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From Milingimbi to Melbourne: NT students depart for historic interstate excursion

Dechlan Brennan -

A group of female high school students are taking part in a 16-day journey from Milingimbi School - of the coast of Arnhem Land - to Melbourne and Sydney.

The 15 students from years 8-12 will make the 3000 kilometre journey to Melbourne, before heading north to Sydney via train.

The historic trip will see students from Milingimbi School participate in an interstate learning and exchange experience for the first time in more than a decade.

Secondary Teacher at Milingimbi School, Mara Macs, said the trip would be an opportunity for the students to experience things they were not always privy to on Milingimbi island.

"This is an incredible opportunity for our students to experience Australian city life, as well as bush camping in Southern Ocean natural ecosystems of Victoria," Ms Marcs said.

"Students will compare shellfish, crabs, octopus, and seaweed from their own regions while also encountering iconic animals and flora from the southern climate".

Ms Marcs said the students would also see native flora and fauna traditionally found in a southern climate, including koalas, seals, mutton birds, seagull rookeries, penguins, Cape Barron geese, southern wallabies and kangaroos, goannas and "Yuin whale stories".

"We are taking both ways learning that we do in Milingimbi, learning through culture and curriculum, and applying those principals to this excursion," she said.

Learning on Country Coordinator, Marcus Vesper, who is also travelling with the group, said the students will immerse themselves in various educational challenges including English and language studies and exploring Indigenous lands and culture.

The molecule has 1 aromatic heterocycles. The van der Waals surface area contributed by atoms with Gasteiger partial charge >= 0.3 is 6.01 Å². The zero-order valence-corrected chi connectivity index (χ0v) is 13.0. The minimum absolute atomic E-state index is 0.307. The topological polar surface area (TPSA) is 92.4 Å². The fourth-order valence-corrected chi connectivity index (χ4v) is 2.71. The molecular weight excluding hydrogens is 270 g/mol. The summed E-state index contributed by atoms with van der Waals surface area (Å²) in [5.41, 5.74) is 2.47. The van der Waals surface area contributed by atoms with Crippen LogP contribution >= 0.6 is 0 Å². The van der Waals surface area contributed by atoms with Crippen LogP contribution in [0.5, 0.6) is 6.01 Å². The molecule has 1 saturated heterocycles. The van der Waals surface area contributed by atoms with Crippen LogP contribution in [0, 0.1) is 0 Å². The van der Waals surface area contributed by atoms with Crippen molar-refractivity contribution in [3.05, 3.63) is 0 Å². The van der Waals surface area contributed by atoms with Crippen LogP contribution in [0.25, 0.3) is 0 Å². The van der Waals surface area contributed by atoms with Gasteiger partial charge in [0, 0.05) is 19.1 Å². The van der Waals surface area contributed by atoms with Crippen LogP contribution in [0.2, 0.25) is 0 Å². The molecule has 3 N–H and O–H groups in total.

He said on return to Milingimbi, the students will apply these experiences - including their on country learnings - in the classroom as part of English, maths and science subjects.

"Education has limited use if it is not being applied in practical day to day life, it's crucial that students have the opportunity to experience the world in which they study about, putting that knowledge to use and gaining a greater insight into all the structures that make up modern society," Mr Vesper said.

"Transport systems, business enterprise, hospitality, arts and other sectors are all quite unfamiliar to our students whom some have never left community.

"Experiences like this help to shape our future leaders who will be able to return to community with newfound knowledge and therefore create a greater impact in their immediate communities."

Mr Vesper said he believed the excursions and experiences would be crucial to the students to help them build confidence, as well as nurturing the "capacity of our future leaders to navigate both Indigenous and western worlds".

"We believe in the power of education to shape our future leaders, and this excursion provides a unique opportunity for Indigenous students to experience learning opportunities that most Australian students receive easily," Mr Vesper said.

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